I'd be ecstatic to be wrong and see these things flying off the shelves into apartment dwellers designated parking spaces. Hopefully those owners win the sun lottery by getting the 25% of parking spaces that are facing south, hopefully with few obstructions.
Happy to be wrong. Would be more interested if I lived in Hawaii where electricity is 4x the national rate. Then again, I'd have solar on the roof of my house and be charging from that.
Most ideas are bad. Adding solar to the roof of a vehicle isn't a new idea. That it isn't widely adopted says something about the value of it. There's some miniscule market for the concept, and hopefully it's large enough to keep Aptera from failing like almost all automotive companies do.

My $1 wager is Aptera isn't around 5 years from now. $10 it's not here in a decade.

I'm not hoping to be right in any of this, just evaluating based on the very few details I'm aware of. Predicting the future is nearly impossible, which is what makes it a fun game to participate in.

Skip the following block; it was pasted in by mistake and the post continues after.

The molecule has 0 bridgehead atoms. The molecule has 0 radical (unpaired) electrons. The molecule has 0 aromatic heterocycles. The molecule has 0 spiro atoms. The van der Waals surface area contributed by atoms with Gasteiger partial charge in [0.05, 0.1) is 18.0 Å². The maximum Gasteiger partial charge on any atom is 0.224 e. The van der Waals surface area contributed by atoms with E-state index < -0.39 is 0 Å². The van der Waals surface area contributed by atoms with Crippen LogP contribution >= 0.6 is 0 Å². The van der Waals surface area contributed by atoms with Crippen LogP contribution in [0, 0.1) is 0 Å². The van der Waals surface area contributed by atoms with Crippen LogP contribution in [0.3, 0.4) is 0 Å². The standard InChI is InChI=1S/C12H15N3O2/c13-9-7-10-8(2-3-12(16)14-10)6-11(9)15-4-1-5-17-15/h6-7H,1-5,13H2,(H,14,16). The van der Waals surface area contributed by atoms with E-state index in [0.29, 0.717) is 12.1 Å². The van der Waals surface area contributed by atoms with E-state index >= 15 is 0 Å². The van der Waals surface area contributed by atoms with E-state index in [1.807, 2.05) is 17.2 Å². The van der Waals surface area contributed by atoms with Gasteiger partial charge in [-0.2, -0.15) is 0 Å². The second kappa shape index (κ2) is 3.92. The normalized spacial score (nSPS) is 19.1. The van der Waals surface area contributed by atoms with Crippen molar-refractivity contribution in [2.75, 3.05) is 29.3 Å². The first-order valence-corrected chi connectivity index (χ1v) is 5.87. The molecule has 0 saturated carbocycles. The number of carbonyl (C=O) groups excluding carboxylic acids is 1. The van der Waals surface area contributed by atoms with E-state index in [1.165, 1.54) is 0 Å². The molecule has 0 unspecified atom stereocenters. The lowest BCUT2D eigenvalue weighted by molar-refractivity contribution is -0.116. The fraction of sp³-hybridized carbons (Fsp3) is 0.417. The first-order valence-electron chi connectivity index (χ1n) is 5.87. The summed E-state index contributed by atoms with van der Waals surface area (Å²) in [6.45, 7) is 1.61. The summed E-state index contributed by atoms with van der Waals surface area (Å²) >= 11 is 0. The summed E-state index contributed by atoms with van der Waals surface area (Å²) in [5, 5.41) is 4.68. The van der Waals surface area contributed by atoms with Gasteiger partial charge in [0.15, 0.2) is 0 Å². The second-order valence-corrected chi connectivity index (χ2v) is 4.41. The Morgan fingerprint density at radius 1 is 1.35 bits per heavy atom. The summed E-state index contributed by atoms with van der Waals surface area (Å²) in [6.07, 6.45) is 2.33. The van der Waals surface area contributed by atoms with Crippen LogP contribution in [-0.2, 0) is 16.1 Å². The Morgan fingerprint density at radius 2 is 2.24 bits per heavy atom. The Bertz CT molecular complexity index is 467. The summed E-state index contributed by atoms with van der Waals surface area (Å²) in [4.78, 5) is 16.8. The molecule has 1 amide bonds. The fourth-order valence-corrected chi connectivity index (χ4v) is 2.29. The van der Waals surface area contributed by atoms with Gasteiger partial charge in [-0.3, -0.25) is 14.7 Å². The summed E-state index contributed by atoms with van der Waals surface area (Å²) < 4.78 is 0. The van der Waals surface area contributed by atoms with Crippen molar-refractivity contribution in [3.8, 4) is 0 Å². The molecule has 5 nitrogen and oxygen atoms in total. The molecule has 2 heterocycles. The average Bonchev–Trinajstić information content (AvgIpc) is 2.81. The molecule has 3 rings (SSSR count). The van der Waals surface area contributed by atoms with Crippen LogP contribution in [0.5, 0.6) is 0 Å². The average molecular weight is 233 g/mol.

The fact that the base Aptera comes with a non-optional, nearly pointless 300 watt solar panel informs me of the gimmick nature of the design. It's meant as a means for the owner to say "It's a carbon free solar-powered car" so he can make the other devotees of the Green Religion green with envy. The $900 option is meant to come at a price where the consumer says to themselves, "it's less than a months rent and more than doubles the solar capacity." Not a bad marketing strategy by any means, but the actual utility to most people will be miniscule.
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I get 20% solar irradiation in early winter as I do in late spring at the 45th parallel (exactly).
I will say I'm a little hesitant to put my usual faith in Sandy on this one. He's an investor and his company was involved in designing the manufacturing process and facilities. I mean, he's investing so that does mean a lot. But at the same time, it's still kind of an ad for Aptera.